2. Cais do Sodré

The Cais do Sodré ferry terminal is connected to the green Metro line. You can catch trains from there to Cascais and the Estoril coastline. The ferry terminal is located in a separate building south of the train station. From Cais do Sodré, you have three options: Cacilhas, Montijo, and Seixal. The ferries to Seixal and Montijo utilise modern catamarans. One of the historic orange ferries will carry you to Cacilhas which is an excellent choice for tourists. You can cross the river in just fifteen minutes, and it goes right by the suspension bridge, so it’s convenient. You must visit Cacilhas! Seeing the Cristo Rei statue in person is a must and the view from its peak is spectacular. 

3. Terreiro do Paço

The Terreiro do Paço terminal is connected to a single station called Barreiro. The pier and ticket machines have pretty convenient hours on weekdays. They’re open from 05:20 to 00:00, so you have plenty of time to catch a ferry or buy tickets. From the pier at Terreiro do Paco, the 30-minute ferry ride to Barreiro will take you to the suburbs. The ticket office is open from 7:30 AM to 23:30 PM.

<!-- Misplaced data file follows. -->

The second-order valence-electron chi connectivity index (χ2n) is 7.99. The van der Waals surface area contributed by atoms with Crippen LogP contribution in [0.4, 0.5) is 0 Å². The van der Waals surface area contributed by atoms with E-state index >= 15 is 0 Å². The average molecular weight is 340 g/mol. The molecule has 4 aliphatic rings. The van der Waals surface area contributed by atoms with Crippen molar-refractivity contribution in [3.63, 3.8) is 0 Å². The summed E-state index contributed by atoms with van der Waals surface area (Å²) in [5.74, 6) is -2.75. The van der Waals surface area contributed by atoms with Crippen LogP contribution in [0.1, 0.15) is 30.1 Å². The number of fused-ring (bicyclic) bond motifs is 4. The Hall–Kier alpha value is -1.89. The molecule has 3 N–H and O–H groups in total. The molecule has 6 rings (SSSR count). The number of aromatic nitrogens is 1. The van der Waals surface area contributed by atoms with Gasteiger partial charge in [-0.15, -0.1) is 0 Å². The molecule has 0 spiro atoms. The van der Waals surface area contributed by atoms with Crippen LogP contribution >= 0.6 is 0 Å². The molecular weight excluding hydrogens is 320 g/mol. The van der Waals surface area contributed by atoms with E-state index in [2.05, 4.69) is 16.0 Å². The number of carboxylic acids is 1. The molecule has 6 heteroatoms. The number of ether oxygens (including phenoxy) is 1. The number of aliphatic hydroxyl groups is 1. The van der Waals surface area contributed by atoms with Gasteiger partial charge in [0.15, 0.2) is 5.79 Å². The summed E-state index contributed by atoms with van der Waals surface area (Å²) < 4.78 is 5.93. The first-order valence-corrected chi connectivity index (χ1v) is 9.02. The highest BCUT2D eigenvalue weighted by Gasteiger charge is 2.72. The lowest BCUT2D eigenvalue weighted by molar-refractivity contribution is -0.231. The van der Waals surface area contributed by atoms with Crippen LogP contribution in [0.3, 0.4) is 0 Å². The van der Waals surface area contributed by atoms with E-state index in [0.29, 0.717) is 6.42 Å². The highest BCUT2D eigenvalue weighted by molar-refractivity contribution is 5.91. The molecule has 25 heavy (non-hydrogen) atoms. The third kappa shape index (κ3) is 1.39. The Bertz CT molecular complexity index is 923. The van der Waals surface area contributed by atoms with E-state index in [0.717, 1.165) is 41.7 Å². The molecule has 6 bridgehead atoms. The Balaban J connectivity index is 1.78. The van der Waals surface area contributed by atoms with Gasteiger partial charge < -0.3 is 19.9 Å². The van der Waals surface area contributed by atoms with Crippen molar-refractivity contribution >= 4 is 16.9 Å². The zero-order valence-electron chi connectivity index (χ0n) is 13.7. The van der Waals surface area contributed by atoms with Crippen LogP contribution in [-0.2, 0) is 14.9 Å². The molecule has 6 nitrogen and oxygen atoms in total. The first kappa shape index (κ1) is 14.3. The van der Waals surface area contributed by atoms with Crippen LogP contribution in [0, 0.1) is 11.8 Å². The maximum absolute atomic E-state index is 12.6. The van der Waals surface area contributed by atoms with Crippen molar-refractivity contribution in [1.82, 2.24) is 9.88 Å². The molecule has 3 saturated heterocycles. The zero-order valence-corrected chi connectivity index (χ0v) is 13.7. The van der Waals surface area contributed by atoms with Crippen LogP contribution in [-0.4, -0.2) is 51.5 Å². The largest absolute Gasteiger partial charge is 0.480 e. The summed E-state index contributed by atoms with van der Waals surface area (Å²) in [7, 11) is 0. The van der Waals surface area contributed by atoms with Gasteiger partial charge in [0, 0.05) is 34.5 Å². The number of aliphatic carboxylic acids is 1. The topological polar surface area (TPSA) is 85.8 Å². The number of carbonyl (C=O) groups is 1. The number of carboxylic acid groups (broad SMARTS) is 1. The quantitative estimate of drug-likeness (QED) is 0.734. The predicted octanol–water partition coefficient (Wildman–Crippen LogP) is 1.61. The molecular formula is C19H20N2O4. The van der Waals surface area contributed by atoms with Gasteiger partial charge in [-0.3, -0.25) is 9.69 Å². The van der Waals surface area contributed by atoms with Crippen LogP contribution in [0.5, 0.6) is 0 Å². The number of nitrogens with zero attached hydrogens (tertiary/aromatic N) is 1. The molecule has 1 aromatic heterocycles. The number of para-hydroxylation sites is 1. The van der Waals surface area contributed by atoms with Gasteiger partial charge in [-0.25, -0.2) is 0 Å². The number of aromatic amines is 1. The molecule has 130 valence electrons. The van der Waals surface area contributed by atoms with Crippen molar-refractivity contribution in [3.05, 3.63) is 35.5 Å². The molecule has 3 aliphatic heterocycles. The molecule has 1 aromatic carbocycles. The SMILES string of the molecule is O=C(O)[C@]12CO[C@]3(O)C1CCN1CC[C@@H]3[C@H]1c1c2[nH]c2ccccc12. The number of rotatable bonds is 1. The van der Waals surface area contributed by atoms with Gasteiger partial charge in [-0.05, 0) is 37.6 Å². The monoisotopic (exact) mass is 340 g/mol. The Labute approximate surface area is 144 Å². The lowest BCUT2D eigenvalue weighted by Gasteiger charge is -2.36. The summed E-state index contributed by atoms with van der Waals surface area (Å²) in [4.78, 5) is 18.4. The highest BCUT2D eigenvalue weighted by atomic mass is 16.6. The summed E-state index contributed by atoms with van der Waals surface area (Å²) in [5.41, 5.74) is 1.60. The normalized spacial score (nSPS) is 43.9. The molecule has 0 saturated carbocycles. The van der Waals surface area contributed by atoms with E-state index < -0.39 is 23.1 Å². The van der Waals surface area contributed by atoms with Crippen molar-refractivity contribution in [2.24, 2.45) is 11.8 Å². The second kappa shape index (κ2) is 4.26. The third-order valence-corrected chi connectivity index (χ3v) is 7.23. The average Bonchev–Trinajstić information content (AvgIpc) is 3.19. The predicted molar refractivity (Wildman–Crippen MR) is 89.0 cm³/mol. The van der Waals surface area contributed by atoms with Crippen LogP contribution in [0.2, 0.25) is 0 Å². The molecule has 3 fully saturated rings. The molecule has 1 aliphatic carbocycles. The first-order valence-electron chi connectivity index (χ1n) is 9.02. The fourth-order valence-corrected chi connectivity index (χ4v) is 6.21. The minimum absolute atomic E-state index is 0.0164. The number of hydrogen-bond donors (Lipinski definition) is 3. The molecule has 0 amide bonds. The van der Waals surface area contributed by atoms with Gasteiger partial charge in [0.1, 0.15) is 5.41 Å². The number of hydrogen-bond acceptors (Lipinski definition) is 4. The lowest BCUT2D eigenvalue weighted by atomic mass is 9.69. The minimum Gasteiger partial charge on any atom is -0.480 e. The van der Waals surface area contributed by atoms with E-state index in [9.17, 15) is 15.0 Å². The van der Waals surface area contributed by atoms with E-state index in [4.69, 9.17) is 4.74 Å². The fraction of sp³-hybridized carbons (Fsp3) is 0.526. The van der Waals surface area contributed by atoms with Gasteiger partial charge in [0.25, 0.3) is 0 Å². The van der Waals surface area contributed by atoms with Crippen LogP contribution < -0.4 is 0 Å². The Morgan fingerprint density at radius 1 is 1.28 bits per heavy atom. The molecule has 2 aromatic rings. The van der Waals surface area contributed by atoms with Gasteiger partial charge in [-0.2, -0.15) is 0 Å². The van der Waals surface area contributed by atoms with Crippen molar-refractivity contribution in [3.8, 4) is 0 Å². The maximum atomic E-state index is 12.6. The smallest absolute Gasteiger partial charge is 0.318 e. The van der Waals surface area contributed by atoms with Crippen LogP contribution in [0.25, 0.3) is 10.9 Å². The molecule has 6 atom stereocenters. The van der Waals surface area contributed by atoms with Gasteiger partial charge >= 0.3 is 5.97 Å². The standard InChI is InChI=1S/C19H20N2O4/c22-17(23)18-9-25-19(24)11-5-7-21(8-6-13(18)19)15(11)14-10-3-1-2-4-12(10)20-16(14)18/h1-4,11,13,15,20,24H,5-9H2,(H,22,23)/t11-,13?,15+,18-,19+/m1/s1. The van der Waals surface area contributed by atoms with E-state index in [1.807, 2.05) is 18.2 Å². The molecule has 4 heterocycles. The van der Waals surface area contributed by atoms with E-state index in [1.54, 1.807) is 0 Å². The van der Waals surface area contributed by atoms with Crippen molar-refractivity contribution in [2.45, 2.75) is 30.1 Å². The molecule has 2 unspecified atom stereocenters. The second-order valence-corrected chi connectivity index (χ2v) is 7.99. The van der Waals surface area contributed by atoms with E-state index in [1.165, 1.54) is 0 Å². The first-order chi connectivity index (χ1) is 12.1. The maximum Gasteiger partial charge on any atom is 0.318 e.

Ready to start travelling?

Hopefully this guide has given you some great tips to effortlessly get around the city with public transport. From the convenience of Navegante cards to the trams, buses, trains, and ferries, each mode of transportation has its own unique charm, ensuring you can make the most of your time in this city. When you’re exploring the charming neighbourhoods by the Metro or taking in the breathtaking views from a ferry on the Tejo River, you’ll discover that Lisbon’s public transport choices are more than just a way to get around – they truly display the spirit and culture of the city. 

So, grab your Navegante card, hop on the Metro, and go on an adventure through the colourful streets, historic landmarks, and beautiful landscapes that make Lisbon a truly remarkable destination. Safe travels, and may your Lisbon journey be filled with unforgettable moments!